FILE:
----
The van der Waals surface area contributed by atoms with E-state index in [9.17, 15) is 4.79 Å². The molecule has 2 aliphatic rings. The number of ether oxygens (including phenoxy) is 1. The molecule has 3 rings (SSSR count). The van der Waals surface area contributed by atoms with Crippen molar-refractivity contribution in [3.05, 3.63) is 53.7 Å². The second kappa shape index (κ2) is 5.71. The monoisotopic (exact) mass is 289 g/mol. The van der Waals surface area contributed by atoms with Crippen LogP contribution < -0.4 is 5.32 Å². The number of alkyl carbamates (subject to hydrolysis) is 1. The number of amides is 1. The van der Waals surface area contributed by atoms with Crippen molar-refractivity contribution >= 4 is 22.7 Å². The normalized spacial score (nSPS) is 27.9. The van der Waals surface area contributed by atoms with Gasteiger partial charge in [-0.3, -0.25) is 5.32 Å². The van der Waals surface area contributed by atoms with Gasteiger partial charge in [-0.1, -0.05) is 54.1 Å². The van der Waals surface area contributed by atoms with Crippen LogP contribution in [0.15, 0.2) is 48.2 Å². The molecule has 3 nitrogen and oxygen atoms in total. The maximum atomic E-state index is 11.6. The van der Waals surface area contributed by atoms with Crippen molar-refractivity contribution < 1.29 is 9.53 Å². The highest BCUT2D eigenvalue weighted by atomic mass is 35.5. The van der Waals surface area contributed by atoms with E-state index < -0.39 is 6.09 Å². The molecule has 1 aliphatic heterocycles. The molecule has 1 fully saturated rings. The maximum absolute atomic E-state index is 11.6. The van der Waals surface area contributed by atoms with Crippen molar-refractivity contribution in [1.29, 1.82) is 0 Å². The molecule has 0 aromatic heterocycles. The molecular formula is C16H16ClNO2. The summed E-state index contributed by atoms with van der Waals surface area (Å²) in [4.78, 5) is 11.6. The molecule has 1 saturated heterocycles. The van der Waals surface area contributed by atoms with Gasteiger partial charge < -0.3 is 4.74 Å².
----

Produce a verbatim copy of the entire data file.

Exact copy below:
The van der Waals surface area contributed by atoms with E-state index in [9.17, 15) is 4.79 Å². The molecule has 2 aliphatic rings. The number of ether oxygens (including phenoxy) is 1. The molecule has 3 rings (SSSR count). The van der Waals surface area contributed by atoms with Crippen molar-refractivity contribution in [3.05, 3.63) is 53.7 Å². The second kappa shape index (κ2) is 5.71. The monoisotopic (exact) mass is 289 g/mol. The van der Waals surface area contributed by atoms with Crippen LogP contribution < -0.4 is 5.32 Å². The number of alkyl carbamates (subject to hydrolysis) is 1. The number of amides is 1. The van der Waals surface area contributed by atoms with Crippen molar-refractivity contribution >= 4 is 22.7 Å². The normalized spacial score (nSPS) is 27.9. The van der Waals surface area contributed by atoms with Gasteiger partial charge in [-0.3, -0.25) is 5.32 Å². The van der Waals surface area contributed by atoms with Gasteiger partial charge in [-0.1, -0.05) is 54.1 Å². The van der Waals surface area contributed by atoms with Crippen LogP contribution in [0.15, 0.2) is 48.2 Å². The molecule has 3 nitrogen and oxygen atoms in total. The maximum atomic E-state index is 11.6. The van der Waals surface area contributed by atoms with Crippen molar-refractivity contribution < 1.29 is 9.53 Å². The highest BCUT2D eigenvalue weighted by atomic mass is 35.5. The van der Waals surface area contributed by atoms with E-state index < -0.39 is 6.09 Å². The molecule has 1 aliphatic heterocycles. The molecule has 1 fully saturated rings. The maximum absolute atomic E-state index is 11.6. The van der Waals surface area contributed by atoms with Crippen molar-refractivity contribution in [1.29, 1.82) is 0 Å². The molecule has 0 aromatic heterocycles. The molecular formula is C16H16ClNO2. The summed E-state index contributed by atoms with van der Waals surface area (Å²) in [4.78, 5) is 11.6. The molecule has 1 saturated heterocycles. The van der Waals surface area contributed by atoms with Gasteiger partial charge < -0.3 is 4.74 Å².